Women at all levels of construction who are looking to climb the corporate ladder shared strategies at an ENR conference on how to maximize opportunities and avoid familar obstacles.
At the "Groundbreaking Women in Construction" event held in New York City on May 14-15, top industry executives, both female and male, urged the more than 350 women attendees to "stretch themselves" but acknowledged the challenge of overcoming stereotypes and cultural roadblocks.
"At first, I looked to emulate men, but I really came into my own when I realized I'm never going to be them," said Kiran K. Gill, the 33-year-old president and CEO of PARS Environmental Inc., a consulting firm that, in a decade, she has grown to $10 million in revenue and 60 employees from $500,000 in revenue and six employees. "What matters is what I bring to the table."
Pamela Ward O'Malley, a project executive and health-care leader at Gilbane Building Co. and a 30-year industry veteran, said that women feel pressure to set the bar high. "I was raised in a generation of men, and it was all about working hard. Women feel we're not qualified because we haven't done [something] before."
O'Malley noted a report by management consultant McKinsey that shows men are promoted based on their potential, while women move up based on their achievement.
Maintaining a work-life balance is more of a challenge for women than for men, the leaders panel said. Denise Pease, New York City regional administrator of the U.S. General Services Admininistration, acknowledged that, for her, it is an 80-20 split toward the work side.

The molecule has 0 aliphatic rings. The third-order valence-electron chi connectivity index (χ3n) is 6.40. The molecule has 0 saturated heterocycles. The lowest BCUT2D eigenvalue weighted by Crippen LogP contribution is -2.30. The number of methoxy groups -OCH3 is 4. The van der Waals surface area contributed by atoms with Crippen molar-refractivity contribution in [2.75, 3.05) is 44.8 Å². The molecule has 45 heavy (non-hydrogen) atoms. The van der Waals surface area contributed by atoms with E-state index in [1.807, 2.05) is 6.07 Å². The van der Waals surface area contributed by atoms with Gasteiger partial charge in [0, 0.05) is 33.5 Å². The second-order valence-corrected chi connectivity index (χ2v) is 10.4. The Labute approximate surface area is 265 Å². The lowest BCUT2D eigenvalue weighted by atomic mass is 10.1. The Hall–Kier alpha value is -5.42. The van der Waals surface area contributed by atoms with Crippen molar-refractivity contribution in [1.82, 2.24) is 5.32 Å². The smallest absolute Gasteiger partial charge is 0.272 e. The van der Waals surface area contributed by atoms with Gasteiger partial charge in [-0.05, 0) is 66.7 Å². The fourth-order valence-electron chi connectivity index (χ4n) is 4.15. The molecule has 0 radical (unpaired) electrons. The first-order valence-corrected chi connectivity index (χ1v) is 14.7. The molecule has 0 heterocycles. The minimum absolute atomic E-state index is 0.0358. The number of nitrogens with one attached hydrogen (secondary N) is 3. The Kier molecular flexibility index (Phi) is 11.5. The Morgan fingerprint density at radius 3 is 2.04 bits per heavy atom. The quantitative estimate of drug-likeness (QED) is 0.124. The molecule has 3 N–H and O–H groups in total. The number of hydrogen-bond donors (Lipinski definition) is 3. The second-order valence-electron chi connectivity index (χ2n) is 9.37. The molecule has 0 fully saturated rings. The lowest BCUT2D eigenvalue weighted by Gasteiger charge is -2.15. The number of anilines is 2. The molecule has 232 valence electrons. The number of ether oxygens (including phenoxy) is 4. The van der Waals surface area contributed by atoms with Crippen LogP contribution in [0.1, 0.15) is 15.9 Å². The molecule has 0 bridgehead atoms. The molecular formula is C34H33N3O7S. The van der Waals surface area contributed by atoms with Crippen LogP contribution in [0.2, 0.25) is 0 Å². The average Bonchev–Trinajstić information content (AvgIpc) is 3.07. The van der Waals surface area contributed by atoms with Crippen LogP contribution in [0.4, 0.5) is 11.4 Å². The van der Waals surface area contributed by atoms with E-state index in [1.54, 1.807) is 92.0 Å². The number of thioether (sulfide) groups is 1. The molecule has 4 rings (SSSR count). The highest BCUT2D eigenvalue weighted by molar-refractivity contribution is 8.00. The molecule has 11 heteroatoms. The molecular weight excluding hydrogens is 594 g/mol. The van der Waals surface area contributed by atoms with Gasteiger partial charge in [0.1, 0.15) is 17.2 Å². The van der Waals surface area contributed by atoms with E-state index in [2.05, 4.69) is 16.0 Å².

"I have to be on 24-7," added Gill. "It's not an option. I'm still struggling with my work-life balance."
Despite the explosion of women in construction-industry disciplines, their journey into key decision-making roles has been slower. "We have come a long way, but we haven't seen the end game yet," said Pease.
Speakers encouraged attendees to build experience through board service in their own organizations and in outside entities, including non-profits.
Panel moderator Heather Foust-Cummings, a vice president of womens' advocacy group Catalyst Inc., said serving as a director gives women the chance to build experience in "negotiating on other people's behalf—that's even better than for yourself."
Lillian C. Borrone, a former executive director of the Port Authority of New York & New Jersey, said her appointment to the board of Horizon Healthcare Plan Holding Co. Inc. more than a decade ago "made a difference," noting the later addition of more women directors at the health-care insurer and its subsidiaries.
Borrone said that, as a corporate director, "you have fiduciary responsibility in your hand."
Diane Creel, a former CEO of two industry companies and a member of both public and private corporate boards, said companies "look for marketing, financial and operations capabilities" in potential directors. "See where you can contribute to the culture," she counseled.
Creel said public-service board experience "was required of my employees."
Carole Bionda, vice president of California contractor Nova Group Inc., added that, in particular, non-profit board service can boaden womens' experience in building and expanding organizations and understanding financial statements.
"Board service gives you a new perspective," Bionda said.
While Cummings said research indicates that corporate boards may look less kindly on candidates with service for non-profit organizations, Creel suggested such experience will help women "get to know people who are connected. It's a stepping-stone."
Gail Grimmett, a Delta Air Lines senior vice president and its highest-ranking executive in New York City who supervised hub expansions at both LaGuardia and JFK airports, shared that her career success rested on three foundations: having confidence and taking risks, finding a mentor, and seeking that next "breakout role."